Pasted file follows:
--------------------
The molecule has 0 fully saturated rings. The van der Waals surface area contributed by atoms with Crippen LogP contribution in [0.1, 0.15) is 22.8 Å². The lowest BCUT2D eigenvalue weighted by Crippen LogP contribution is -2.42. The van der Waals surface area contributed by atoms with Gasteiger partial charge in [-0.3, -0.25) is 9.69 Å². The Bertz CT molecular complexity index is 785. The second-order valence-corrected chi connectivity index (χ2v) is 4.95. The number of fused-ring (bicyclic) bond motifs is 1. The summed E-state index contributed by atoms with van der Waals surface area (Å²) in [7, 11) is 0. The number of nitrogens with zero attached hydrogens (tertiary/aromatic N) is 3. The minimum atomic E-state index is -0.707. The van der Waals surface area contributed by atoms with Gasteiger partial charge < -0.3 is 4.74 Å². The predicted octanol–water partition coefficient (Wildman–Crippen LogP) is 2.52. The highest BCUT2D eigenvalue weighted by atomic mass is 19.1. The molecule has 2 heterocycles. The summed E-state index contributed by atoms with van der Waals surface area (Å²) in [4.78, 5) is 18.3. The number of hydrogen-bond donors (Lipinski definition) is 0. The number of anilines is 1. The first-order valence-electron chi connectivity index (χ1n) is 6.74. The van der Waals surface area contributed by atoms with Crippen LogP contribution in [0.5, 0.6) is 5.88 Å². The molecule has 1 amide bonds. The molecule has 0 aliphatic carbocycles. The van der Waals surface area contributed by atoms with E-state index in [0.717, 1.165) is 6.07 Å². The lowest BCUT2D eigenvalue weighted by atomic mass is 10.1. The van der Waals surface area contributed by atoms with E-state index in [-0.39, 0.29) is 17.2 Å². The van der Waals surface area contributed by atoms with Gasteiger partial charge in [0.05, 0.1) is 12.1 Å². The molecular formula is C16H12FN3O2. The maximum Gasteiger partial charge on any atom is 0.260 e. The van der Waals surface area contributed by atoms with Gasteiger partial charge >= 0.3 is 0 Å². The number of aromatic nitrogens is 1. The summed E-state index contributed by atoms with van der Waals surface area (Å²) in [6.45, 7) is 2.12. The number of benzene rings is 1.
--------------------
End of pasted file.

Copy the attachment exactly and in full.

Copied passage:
The molecule has 0 fully saturated rings. The van der Waals surface area contributed by atoms with Crippen LogP contribution in [0.1, 0.15) is 22.8 Å². The lowest BCUT2D eigenvalue weighted by Crippen LogP contribution is -2.42. The van der Waals surface area contributed by atoms with Gasteiger partial charge in [-0.3, -0.25) is 9.69 Å². The Bertz CT molecular complexity index is 785. The second-order valence-corrected chi connectivity index (χ2v) is 4.95. The number of fused-ring (bicyclic) bond motifs is 1. The summed E-state index contributed by atoms with van der Waals surface area (Å²) in [7, 11) is 0. The number of nitrogens with zero attached hydrogens (tertiary/aromatic N) is 3. The minimum atomic E-state index is -0.707. The van der Waals surface area contributed by atoms with Gasteiger partial charge < -0.3 is 4.74 Å². The predicted octanol–water partition coefficient (Wildman–Crippen LogP) is 2.52. The highest BCUT2D eigenvalue weighted by atomic mass is 19.1. The molecule has 2 heterocycles. The summed E-state index contributed by atoms with van der Waals surface area (Å²) in [4.78, 5) is 18.3. The number of hydrogen-bond donors (Lipinski definition) is 0. The number of anilines is 1. The first-order valence-electron chi connectivity index (χ1n) is 6.74. The van der Waals surface area contributed by atoms with Crippen LogP contribution in [0.5, 0.6) is 5.88 Å². The molecule has 1 amide bonds. The molecule has 0 aliphatic carbocycles. The van der Waals surface area contributed by atoms with E-state index in [0.717, 1.165) is 6.07 Å². The lowest BCUT2D eigenvalue weighted by atomic mass is 10.1. The van der Waals surface area contributed by atoms with E-state index in [-0.39, 0.29) is 17.2 Å². The van der Waals surface area contributed by atoms with Gasteiger partial charge in [0.05, 0.1) is 12.1 Å². The molecular formula is C16H12FN3O2. The maximum Gasteiger partial charge on any atom is 0.260 e. The van der Waals surface area contributed by atoms with Gasteiger partial charge >= 0.3 is 0 Å². The number of aromatic nitrogens is 1. The summed E-state index contributed by atoms with van der Waals surface area (Å²) in [6.45, 7) is 2.12. The number of benzene rings is 1.